Business in Berlin
Mikro Systems looks to Germany for sales of medical equipment parts
- July 30, 2012
Mike Appleby never uses American cultural phrases such as “comparing apples and oranges” when he does business in Germany. “[The Germans] might not have a basis for what that means,” he says. “Things that are cultural in nature and don’t translate can add confusion to a discussion.”
Appleby travels to Berlin as part of his duties as president and CEO of Mikro Systems Inc., a company he co-founded in 2000 with Jim Atkinson. The Charlottesville-based manufacturing/technology company has a patented manufacturing technology called TOMO. It applies the technology to two different markets: detector components for medical x-ray imaging and ceramic cores used to produce blades for turbine engines.
When he is dealing with German clients, Appleby is direct. “You have to be very clear,” he says. “You also have to be very careful when you interpret what they write. A phrase might look aggressive, but it’s not. It’s their use of English.”
He finds a higher level of business transparency in dealing with German companies than with those in the U.S. “The relationships tend to be very trusting relationships in regard to how technology works,” he says. “In the U.S. [information] is more proprietary. It can be more difficult to get that level of transparency.”
Before starting Mikro Systems, Appleby worked in product development for a division of a Fortune 500 company. The business handled precision machinery and assembly for the aerospace and medical industries. Appleby and Atkinson wanted to apply technology they had used in previous jobs in high-volume manufacturing. “We focused on developing a manufacturing platform to make very complex, high-engineered products,” Appleby says.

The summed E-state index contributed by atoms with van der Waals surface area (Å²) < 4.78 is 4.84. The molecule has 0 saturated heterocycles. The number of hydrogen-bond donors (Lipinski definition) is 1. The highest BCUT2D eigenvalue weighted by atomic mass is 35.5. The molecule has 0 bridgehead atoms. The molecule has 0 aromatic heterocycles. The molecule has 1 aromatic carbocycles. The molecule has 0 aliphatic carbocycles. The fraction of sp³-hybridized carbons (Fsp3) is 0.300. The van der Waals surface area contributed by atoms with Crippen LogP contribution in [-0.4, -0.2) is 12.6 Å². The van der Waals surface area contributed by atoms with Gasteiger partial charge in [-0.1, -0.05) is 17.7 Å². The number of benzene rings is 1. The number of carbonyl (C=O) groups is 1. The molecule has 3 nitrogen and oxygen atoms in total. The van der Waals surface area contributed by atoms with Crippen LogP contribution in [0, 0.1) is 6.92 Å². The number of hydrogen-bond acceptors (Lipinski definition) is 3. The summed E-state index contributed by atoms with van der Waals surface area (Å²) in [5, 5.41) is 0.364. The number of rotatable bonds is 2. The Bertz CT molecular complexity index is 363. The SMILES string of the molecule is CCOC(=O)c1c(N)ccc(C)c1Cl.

The company’s customers include Global 1,000 companies such as Siemens Energy as well as government agencies such as the Department of Energy, Department of Defense and NASA.
Appleby and Atkinson chose Charlottesville as the company’s headquarters because it was their hometown. “We wanted a local company,” Appleby says. “Charlottesville was attractive because of the talent pool associated with the University of Virginia’s School of Engineering and U.Va.’s Medical Center. We knew if we needed to attract people to the company that Charlottesville would be a desirable place to live.”
The company has added 22 employees in the last 18 months, raising the total head count to 40. “We’ve gone through a big growth spurt,” Appleby says, noting that the firm moved from a 4,000-square-foot location to a 25,000-square-foot leased space in a technology park, Seminole Place. “It’s a very convenient location. It’s perfect for companies that don’t want to invest money in real estate but would rather invest in technology.”
Former Gov. Tim Kaine and Sen. Mark Warner toured the facility this spring on separate occasions. “Warner’s visit was to learn more about the technology and our recent business success,” Appleby says. The senator used the occasion to hold a roundtable discussion there with business leaders about proposed legislation to boost the economy. Kaine held a town hall meeting in connection with the November election. Kaine is running against another former governor, George Allen, for the Senate seat now held by Jim Webb.
Appleby says the company’s revenues have increased more than 50 percent annually for the past four years. “Last year we were a significant amount over a 50 percent [increase] because of a commercial licensing deal with Siemens Energy,” he says.
He attributes the company’s growth to its three revenue streams: research and development funding; the manufacture of products used in medical imaging; and license agreements that allow companies to use Mikro System’s technology for manufacturing products.